Wednesday, April 16, 2014

Boy Beneath Fig Tree

We played outside a lot today with the cooler weather which also meant fewer bugs. Yes, a small reprieve and we took it gladly.

We are trying to keep up with the bamboo kicking but sometimes it gets away from us. Here are the boys, playing with a larger sprout which can hardly be called a sprout.

Owen and I had a talk today about death. We were playing the Rolling Stones and he knows they're old because they are older than I AM and that is old. He said, "Mer, I wish the Rolling Stones didn't have to die."
"Me, too, baby," I said. "But we're all going to die some day."
"Even you," he said sadly. 
"I know. But it's okay."
He thought for awhile.
"Someday my wife will have babies," he said. "And then there will be more people!"
"That's right. That is how it works."
"Wow. People die but people have more and more babies and then there's more and more people."
"Yep. That's exactly right. 

And so it is. 

He also told me today that he wants a house just like mine. With the garage and everything. When he grows up. I told him that perhaps he could live in this very house someday when he has his wife and children. That maybe it could be his.
"But I'm going to live in Aplalachicola so that I can see you and Boppy every day!" 
"Well, then maybe you'll do that."
He put his chin in his hands and said, "I just can't know what I'm going to do."
"Well, that's how it is," I said. "You think you're going to do one thing and then things change and another idea seems better."
Four years old seems mighty young to be having these deep thoughts but as I recall, all of my own children had similar ones very early too. Soon, it will be Gibson's turn to ask the hard questions, to come up with the great concepts and to turn them over in his fertile little mind. It is a grand and splendid thing to be able to witness this again and again- this growth of mind and body in children whom I love. 
And to still be able to hold a sleeping child against my bosom having read him to sleep with Mother Goose.

Yes indeed. A very grand and very splendid thing. 
And they will be back tomorrow and we will continue this adventure, these conversations, two brothers and a grandmother, right here on this green planet where everything dies but new things keep being made and we will pay attention and we will learn. 


  1. Your Owen is wise beyond his years, and I love how you helped him to understand the way things work. My boy was always having shockingly mature observations about life and people. It made me simultaneously proud and a little sad.
    That is a dang big bamboo sprout!

  2. Little sprouts and big sprouts. Kick 'em down. They'll be back.

  3. Amazing thoughts, indeed. He's a philosopher.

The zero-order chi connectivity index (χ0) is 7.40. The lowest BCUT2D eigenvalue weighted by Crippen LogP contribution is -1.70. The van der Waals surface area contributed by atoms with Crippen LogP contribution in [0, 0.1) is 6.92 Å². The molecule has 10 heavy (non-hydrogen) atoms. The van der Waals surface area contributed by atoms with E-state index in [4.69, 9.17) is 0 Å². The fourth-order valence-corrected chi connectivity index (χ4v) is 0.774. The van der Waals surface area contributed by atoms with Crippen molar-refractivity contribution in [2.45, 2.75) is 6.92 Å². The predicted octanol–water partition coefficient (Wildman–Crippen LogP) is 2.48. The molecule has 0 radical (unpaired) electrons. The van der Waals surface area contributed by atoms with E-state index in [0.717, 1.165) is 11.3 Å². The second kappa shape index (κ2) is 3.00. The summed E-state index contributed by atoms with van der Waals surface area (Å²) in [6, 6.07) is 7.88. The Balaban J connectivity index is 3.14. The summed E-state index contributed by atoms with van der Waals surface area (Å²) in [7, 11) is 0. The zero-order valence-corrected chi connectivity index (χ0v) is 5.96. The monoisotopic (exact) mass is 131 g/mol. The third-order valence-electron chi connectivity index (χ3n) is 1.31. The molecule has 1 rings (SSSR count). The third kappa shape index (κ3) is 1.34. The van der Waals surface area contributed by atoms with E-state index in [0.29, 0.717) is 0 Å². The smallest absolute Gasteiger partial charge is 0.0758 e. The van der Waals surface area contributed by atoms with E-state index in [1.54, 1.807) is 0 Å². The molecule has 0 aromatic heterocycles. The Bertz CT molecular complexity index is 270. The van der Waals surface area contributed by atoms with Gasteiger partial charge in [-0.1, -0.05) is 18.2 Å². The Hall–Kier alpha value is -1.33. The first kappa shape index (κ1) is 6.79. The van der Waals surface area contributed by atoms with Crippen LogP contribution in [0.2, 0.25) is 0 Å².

4. My two oldest grandchildren have talked to me about death too and they mostly just seem to be worried that I'm going to die because I'm old. I'm not sure they have realized that it's going to happen to everyone, but I'm sure those questions are coming.

  5. I know you know this, but you are truly blessed! Grands can make this mixed up jumbled up world a whole lot better. I'm so glad you have these deep talks. You know he'll never forget them!

  6. It's really incredibly special the way you converse with Owen, the way you engage his ideas and questions and help him understand how smart and full of possibilities and art he is. And yes, you'll do the same for Gibson too as you did for your own before.

  7. I love kids that age. They are so smart and perceptive.

  8. Such deep conversations and such precious pictures - the last picture of Gibson sleeping on you just warms me. What more is needed? Sweet Jo

  9. An old soul. He has more wisdom than many 80 year olds.

  10. It's amazing how kids work things out. You can hear their brains churning in those questions, figuring out the world. I'd say Owen has it pretty much figured out. The important stuff, anyway.

    That is NOT a sprout!

  11. Mel- I think that children are very, very thoughtful. I love the way their minds work. I love having them tell me what's going on in there. It's an honor.

    Denise- No kidding. Sure will.

    Jo- He can be. And then he's all crazy wild boy.

    Lois- Owen has told me so many times, "You pretty old, Mer." But then compared to his great-grandparents, I'm spry and halfway young. He can tell the difference. I think he may actually have referred to them as "crusty."

    Jill- Ain't it the truth?

    catrina- I am sure that somewhere in his soul, he will not forget.

    Angella- It's a little easier, I think, to do this with grandkids because your time with them is special and focused. And that is truly one of the most joyful things about being a grandparent.

    Ellen Abbott- They just are. Seriously.

    Elizabeth- Like your boys. It's so sweet to me that I have these two boys now and often wonder how much they are like yours.

    Sweet Jo- And he will not be doing that for much longer. But until then...

    Birdie- He sure does use the brain he has.

    Steve Reed-Yep. You can hear the wheels turning.
    And that is a rather large sprout.

  12. The landscaper wants to put some bamboo in the back yard here. I am getting a bit wary about that in view of your having to kick bamboo all the time. Can be highly invasive, right?


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